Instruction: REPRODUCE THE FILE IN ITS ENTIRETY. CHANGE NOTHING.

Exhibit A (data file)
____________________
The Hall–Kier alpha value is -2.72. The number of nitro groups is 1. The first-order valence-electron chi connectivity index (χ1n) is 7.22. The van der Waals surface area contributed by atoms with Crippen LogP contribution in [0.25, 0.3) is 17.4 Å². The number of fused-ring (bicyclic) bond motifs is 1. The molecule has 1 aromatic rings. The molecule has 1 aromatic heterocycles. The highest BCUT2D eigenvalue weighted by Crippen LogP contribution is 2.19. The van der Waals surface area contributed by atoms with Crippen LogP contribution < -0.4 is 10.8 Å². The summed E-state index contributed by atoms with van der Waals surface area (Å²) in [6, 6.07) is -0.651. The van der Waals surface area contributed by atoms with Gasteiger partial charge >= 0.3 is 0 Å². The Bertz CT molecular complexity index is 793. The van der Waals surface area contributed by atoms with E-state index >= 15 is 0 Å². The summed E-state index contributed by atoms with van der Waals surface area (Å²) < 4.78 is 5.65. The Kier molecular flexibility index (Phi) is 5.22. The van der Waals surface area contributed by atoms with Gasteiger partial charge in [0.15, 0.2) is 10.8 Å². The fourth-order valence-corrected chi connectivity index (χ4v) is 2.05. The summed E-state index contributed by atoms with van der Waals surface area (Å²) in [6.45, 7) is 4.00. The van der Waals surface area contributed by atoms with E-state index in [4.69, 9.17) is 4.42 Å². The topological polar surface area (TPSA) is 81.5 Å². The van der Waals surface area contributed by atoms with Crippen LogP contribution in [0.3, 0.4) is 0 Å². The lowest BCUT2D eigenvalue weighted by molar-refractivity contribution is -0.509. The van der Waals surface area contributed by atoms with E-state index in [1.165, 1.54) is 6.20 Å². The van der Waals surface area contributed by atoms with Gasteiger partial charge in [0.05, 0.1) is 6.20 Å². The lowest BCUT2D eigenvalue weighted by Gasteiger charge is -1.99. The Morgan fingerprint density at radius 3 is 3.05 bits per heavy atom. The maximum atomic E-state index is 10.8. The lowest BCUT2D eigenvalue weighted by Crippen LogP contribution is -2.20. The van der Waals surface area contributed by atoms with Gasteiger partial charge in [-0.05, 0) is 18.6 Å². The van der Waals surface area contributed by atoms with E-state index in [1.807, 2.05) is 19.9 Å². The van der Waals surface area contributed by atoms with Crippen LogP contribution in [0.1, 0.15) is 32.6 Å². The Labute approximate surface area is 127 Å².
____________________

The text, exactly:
The Hall–Kier alpha value is -2.72. The number of nitro groups is 1. The first-order valence-electron chi connectivity index (χ1n) is 7.22. The van der Waals surface area contributed by atoms with Crippen LogP contribution in [0.25, 0.3) is 17.4 Å². The number of fused-ring (bicyclic) bond motifs is 1. The molecule has 1 aromatic rings. The molecule has 1 aromatic heterocycles. The highest BCUT2D eigenvalue weighted by Crippen LogP contribution is 2.19. The van der Waals surface area contributed by atoms with Crippen LogP contribution < -0.4 is 10.8 Å². The summed E-state index contributed by atoms with van der Waals surface area (Å²) in [6, 6.07) is -0.651. The van der Waals surface area contributed by atoms with Gasteiger partial charge >= 0.3 is 0 Å². The Bertz CT molecular complexity index is 793. The van der Waals surface area contributed by atoms with E-state index >= 15 is 0 Å². The summed E-state index contributed by atoms with van der Waals surface area (Å²) < 4.78 is 5.65. The Kier molecular flexibility index (Phi) is 5.22. The van der Waals surface area contributed by atoms with Gasteiger partial charge in [0.15, 0.2) is 10.8 Å². The fourth-order valence-corrected chi connectivity index (χ4v) is 2.05. The summed E-state index contributed by atoms with van der Waals surface area (Å²) in [6.45, 7) is 4.00. The van der Waals surface area contributed by atoms with E-state index in [4.69, 9.17) is 4.42 Å². The topological polar surface area (TPSA) is 81.5 Å². The van der Waals surface area contributed by atoms with Crippen LogP contribution in [0.3, 0.4) is 0 Å². The lowest BCUT2D eigenvalue weighted by molar-refractivity contribution is -0.509. The van der Waals surface area contributed by atoms with E-state index in [1.165, 1.54) is 6.20 Å². The van der Waals surface area contributed by atoms with Gasteiger partial charge in [0.05, 0.1) is 6.20 Å². The lowest BCUT2D eigenvalue weighted by Gasteiger charge is -1.99. The Morgan fingerprint density at radius 3 is 3.05 bits per heavy atom. The maximum atomic E-state index is 10.8. The lowest BCUT2D eigenvalue weighted by Crippen LogP contribution is -2.20. The van der Waals surface area contributed by atoms with Gasteiger partial charge in [-0.05, 0) is 18.6 Å². The van der Waals surface area contributed by atoms with E-state index in [1.807, 2.05) is 19.9 Å². The van der Waals surface area contributed by atoms with Crippen LogP contribution in [0.1, 0.15) is 32.6 Å². The Labute approximate surface area is 127 Å².